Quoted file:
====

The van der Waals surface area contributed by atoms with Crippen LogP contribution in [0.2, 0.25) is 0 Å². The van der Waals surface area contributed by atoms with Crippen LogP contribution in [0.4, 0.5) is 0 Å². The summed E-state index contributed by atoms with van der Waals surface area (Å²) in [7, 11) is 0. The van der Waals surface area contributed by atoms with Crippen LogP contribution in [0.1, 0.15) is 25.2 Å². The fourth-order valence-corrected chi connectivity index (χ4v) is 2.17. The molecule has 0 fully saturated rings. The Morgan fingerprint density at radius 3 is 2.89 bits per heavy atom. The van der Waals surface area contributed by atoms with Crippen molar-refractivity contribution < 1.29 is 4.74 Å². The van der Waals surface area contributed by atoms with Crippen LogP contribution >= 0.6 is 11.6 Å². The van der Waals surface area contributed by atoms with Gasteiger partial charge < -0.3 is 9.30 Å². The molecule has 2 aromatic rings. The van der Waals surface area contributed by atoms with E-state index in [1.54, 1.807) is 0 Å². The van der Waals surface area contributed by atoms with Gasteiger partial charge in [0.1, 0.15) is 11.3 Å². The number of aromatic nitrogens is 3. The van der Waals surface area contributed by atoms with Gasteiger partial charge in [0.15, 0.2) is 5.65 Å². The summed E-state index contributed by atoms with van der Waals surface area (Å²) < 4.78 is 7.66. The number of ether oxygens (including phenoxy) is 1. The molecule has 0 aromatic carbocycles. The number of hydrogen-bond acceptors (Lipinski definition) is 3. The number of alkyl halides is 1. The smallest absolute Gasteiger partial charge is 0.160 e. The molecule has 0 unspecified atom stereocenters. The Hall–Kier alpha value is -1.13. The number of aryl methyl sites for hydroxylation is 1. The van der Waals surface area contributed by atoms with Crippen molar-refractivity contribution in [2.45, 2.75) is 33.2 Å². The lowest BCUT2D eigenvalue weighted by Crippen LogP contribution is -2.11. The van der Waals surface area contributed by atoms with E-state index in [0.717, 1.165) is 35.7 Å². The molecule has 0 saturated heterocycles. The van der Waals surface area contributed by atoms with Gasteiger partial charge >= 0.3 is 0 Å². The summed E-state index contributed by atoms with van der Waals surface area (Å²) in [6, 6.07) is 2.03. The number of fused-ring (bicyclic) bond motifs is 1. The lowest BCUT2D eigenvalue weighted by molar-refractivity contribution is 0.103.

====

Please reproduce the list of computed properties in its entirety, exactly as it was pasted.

The van der Waals surface area contributed by atoms with Crippen LogP contribution in [0.2, 0.25) is 0 Å². The van der Waals surface area contributed by atoms with Crippen LogP contribution in [0.4, 0.5) is 0 Å². The summed E-state index contributed by atoms with van der Waals surface area (Å²) in [7, 11) is 0. The van der Waals surface area contributed by atoms with Crippen LogP contribution in [0.1, 0.15) is 25.2 Å². The fourth-order valence-corrected chi connectivity index (χ4v) is 2.17. The molecule has 0 fully saturated rings. The Morgan fingerprint density at radius 3 is 2.89 bits per heavy atom. The van der Waals surface area contributed by atoms with Crippen molar-refractivity contribution < 1.29 is 4.74 Å². The van der Waals surface area contributed by atoms with Crippen LogP contribution >= 0.6 is 11.6 Å². The van der Waals surface area contributed by atoms with Gasteiger partial charge < -0.3 is 9.30 Å². The molecule has 2 aromatic rings. The van der Waals surface area contributed by atoms with E-state index in [1.54, 1.807) is 0 Å². The van der Waals surface area contributed by atoms with Gasteiger partial charge in [0.1, 0.15) is 11.3 Å². The number of aromatic nitrogens is 3. The van der Waals surface area contributed by atoms with Gasteiger partial charge in [0.15, 0.2) is 5.65 Å². The summed E-state index contributed by atoms with van der Waals surface area (Å²) < 4.78 is 7.66. The number of ether oxygens (including phenoxy) is 1. The molecule has 0 aromatic carbocycles. The number of hydrogen-bond acceptors (Lipinski definition) is 3. The number of alkyl halides is 1. The smallest absolute Gasteiger partial charge is 0.160 e. The molecule has 0 unspecified atom stereocenters. The Hall–Kier alpha value is -1.13. The number of aryl methyl sites for hydroxylation is 1. The van der Waals surface area contributed by atoms with Crippen molar-refractivity contribution in [2.45, 2.75) is 33.2 Å². The lowest BCUT2D eigenvalue weighted by Crippen LogP contribution is -2.11. The van der Waals surface area contributed by atoms with E-state index in [0.717, 1.165) is 35.7 Å². The molecule has 0 saturated heterocycles. The van der Waals surface area contributed by atoms with Gasteiger partial charge >= 0.3 is 0 Å². The summed E-state index contributed by atoms with van der Waals surface area (Å²) in [6, 6.07) is 2.03. The number of fused-ring (bicyclic) bond motifs is 1. The lowest BCUT2D eigenvalue weighted by molar-refractivity contribution is 0.103.